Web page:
The International Air Transport Association (IATA) issued an adjusted outlook for the global air transport industry today that forecasts losses of $4.7 billion for the year. The prediction nearly doubles the projection for losses it issued only three months ago, when it forecast a $2.5 billion loss for 2009.
International Air Transport Association
International Air Transport Association (IATA) director general Giovanni Bisignani characterized December’s decline in international air traffic as “shocking” during the British Air Transport Association’s annual dinner last night. Bisignani referred specifically to just-released figures showing a 22.6-percent decline in international cargo traffic compared with the same month in 2007. Meanwhile, passenger traffic fell 4.6 percent.
The International Air Transport Association (IATA) predicts “the worst revenue environment in 50 years” in the airline business next year, according to a global market forecast the group released yesterday. In all, IATA sees a loss of $2.5 billion, led by a doubling in losses among Asia-Pacific carriers to $1.1 billion. Europe will rival Asia-Pacific’s bruising with a tenfold rise in losses, to $1 billion, according to the IATA report.
With the goal of saving as much as 470,000 metric tons of fuel each year, the International Air Transport Association (IATA) has launched a Flight Efficiency Plan with Eurocontrol and the Civil Air Navigation Services Organization to accelerate efficiency improvements to the European air traffic management system.
International Air Transport Association (IATA) director general and CEO Giovanni Bisignani characterized the actions needed to address the depressed state of the world’s airline business as “a matter of survival” during a press conference in Hanoi today.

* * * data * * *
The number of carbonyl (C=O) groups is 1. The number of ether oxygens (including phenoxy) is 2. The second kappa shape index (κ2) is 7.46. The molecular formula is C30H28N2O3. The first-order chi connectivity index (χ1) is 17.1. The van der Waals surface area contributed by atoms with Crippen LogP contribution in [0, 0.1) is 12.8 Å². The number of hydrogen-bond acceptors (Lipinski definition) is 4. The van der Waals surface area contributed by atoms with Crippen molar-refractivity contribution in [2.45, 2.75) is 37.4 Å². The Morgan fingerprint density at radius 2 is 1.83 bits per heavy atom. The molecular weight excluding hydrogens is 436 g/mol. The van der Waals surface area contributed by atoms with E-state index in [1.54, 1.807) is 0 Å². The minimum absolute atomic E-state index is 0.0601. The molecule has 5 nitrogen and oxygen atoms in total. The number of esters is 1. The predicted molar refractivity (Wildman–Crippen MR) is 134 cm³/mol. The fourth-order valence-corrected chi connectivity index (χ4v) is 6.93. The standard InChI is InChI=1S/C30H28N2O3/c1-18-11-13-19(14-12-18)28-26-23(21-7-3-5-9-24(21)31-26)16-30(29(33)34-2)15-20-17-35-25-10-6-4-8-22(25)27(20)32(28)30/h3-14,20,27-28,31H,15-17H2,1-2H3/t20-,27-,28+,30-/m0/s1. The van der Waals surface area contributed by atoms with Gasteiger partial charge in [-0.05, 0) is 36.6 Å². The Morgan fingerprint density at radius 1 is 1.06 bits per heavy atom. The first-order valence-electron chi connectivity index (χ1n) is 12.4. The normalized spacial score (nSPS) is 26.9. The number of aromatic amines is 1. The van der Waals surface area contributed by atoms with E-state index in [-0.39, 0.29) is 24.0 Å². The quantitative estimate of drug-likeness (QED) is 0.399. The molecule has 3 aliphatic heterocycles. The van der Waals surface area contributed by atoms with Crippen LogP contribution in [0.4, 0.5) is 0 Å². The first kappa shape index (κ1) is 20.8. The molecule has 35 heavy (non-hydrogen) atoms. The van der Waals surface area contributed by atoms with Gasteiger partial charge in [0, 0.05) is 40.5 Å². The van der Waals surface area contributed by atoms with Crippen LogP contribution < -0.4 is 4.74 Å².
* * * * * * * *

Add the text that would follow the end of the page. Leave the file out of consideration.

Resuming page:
IATA director general Giovanni Bisignani lambasted European governments for their alleged greediness for environmentally inefficient taxes here yesterday.
The Transportation Department’s plan to manage congestion at New York’s three area airports drew criticism from industry witnesses and members of Congress last month, and the head of the airline lobby once again used the forum to blame business aviation as a “significant contributor” to delays in the Northeast corridor.
Aircraft and engine manufacturers participating in the Aviation and Environment Summit held in Geneva this spring pledged to reduce carbon dioxide emissions by 25 percent from 2005 levels by 2020. The 200-plus signatories of the protocol aim to preempt emission control regulation planned by governments and supranational organizations, which could encumber aircraft operators in the near future.
The International Air Transport Association (IATA) is taking steps to address the looming pilot and mechanic shortage facing airlines globally. IATA’s training and qualification initiative looked at manufacturers’ market outlook studies, which predict that 17,650 new passenger aircraft will be delivered by 2018, requiring more than 200,000 new pilots, or nearly 19,000 pilots a year.
International Air Transport Association (IATA) director general and CEO Giovanni Bisignani has challenged Japan to make the privatization of its airports an example of global best practice. He also wants the country to champion efforts toward a zero carbon emission industry at the upcoming G8 Summit.